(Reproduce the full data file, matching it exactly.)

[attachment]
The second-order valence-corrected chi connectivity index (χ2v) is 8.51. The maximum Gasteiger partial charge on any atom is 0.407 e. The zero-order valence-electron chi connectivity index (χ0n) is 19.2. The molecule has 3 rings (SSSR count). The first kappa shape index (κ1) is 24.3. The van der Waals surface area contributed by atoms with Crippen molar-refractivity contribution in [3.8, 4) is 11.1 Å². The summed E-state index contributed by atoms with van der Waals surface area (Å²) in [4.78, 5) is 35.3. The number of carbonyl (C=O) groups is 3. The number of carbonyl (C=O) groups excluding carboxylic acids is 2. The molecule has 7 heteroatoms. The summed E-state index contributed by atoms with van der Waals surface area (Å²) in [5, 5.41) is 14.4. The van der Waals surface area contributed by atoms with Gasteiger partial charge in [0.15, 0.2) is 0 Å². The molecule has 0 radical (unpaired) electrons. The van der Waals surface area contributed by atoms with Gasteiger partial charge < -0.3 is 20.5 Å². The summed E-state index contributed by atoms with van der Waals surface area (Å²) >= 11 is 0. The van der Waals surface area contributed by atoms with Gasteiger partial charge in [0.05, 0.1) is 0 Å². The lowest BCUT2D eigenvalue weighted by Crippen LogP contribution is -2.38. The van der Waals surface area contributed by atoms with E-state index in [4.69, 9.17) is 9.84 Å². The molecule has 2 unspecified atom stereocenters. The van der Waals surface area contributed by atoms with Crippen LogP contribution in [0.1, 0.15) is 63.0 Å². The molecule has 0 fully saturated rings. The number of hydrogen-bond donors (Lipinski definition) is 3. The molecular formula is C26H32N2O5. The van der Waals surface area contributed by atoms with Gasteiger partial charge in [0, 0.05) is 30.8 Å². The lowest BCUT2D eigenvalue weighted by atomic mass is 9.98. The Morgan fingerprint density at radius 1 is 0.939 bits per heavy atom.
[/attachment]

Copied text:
The second-order valence-corrected chi connectivity index (χ2v) is 8.51. The maximum Gasteiger partial charge on any atom is 0.407 e. The zero-order valence-electron chi connectivity index (χ0n) is 19.2. The molecule has 3 rings (SSSR count). The first kappa shape index (κ1) is 24.3. The van der Waals surface area contributed by atoms with Crippen molar-refractivity contribution in [3.8, 4) is 11.1 Å². The summed E-state index contributed by atoms with van der Waals surface area (Å²) in [4.78, 5) is 35.3. The number of carbonyl (C=O) groups is 3. The number of carbonyl (C=O) groups excluding carboxylic acids is 2. The molecule has 7 heteroatoms. The summed E-state index contributed by atoms with van der Waals surface area (Å²) in [5, 5.41) is 14.4. The van der Waals surface area contributed by atoms with Gasteiger partial charge in [0.15, 0.2) is 0 Å². The molecule has 0 radical (unpaired) electrons. The van der Waals surface area contributed by atoms with Gasteiger partial charge < -0.3 is 20.5 Å². The summed E-state index contributed by atoms with van der Waals surface area (Å²) >= 11 is 0. The van der Waals surface area contributed by atoms with Gasteiger partial charge in [0.05, 0.1) is 0 Å². The lowest BCUT2D eigenvalue weighted by Crippen LogP contribution is -2.38. The van der Waals surface area contributed by atoms with E-state index in [4.69, 9.17) is 9.84 Å². The molecule has 2 unspecified atom stereocenters. The van der Waals surface area contributed by atoms with Crippen LogP contribution in [0.1, 0.15) is 63.0 Å². The molecule has 0 fully saturated rings. The number of hydrogen-bond donors (Lipinski definition) is 3. The molecular formula is C26H32N2O5. The van der Waals surface area contributed by atoms with Gasteiger partial charge in [0, 0.05) is 30.8 Å². The lowest BCUT2D eigenvalue weighted by atomic mass is 9.98. The Morgan fingerprint density at radius 1 is 0.939 bits per heavy atom.